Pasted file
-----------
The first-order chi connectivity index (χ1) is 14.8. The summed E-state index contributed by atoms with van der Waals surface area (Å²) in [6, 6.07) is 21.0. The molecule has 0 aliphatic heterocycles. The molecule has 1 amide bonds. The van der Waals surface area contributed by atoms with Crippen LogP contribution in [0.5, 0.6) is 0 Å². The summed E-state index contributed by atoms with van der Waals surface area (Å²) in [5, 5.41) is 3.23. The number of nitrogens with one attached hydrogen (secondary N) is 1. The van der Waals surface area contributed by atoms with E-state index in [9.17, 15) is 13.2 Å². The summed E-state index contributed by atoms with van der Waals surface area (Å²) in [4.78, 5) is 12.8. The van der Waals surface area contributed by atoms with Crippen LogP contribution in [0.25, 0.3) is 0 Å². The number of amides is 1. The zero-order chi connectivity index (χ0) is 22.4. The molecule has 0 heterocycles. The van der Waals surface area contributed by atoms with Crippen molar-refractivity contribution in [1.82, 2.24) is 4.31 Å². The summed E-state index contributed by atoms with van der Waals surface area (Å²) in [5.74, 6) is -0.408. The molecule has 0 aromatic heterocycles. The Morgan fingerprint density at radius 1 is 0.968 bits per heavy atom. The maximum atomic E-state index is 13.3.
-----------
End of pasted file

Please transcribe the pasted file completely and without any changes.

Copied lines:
The first-order chi connectivity index (χ1) is 14.8. The summed E-state index contributed by atoms with van der Waals surface area (Å²) in [6, 6.07) is 21.0. The molecule has 0 aliphatic heterocycles. The molecule has 1 amide bonds. The van der Waals surface area contributed by atoms with Crippen LogP contribution in [0.5, 0.6) is 0 Å². The summed E-state index contributed by atoms with van der Waals surface area (Å²) in [5, 5.41) is 3.23. The number of nitrogens with one attached hydrogen (secondary N) is 1. The van der Waals surface area contributed by atoms with E-state index in [9.17, 15) is 13.2 Å². The summed E-state index contributed by atoms with van der Waals surface area (Å²) in [4.78, 5) is 12.8. The van der Waals surface area contributed by atoms with Crippen LogP contribution in [0.25, 0.3) is 0 Å². The number of amides is 1. The zero-order chi connectivity index (χ0) is 22.4. The molecule has 0 heterocycles. The van der Waals surface area contributed by atoms with Crippen molar-refractivity contribution in [1.82, 2.24) is 4.31 Å². The summed E-state index contributed by atoms with van der Waals surface area (Å²) in [5.74, 6) is -0.408. The molecule has 0 aromatic heterocycles. The Morgan fingerprint density at radius 1 is 0.968 bits per heavy atom. The maximum atomic E-state index is 13.3.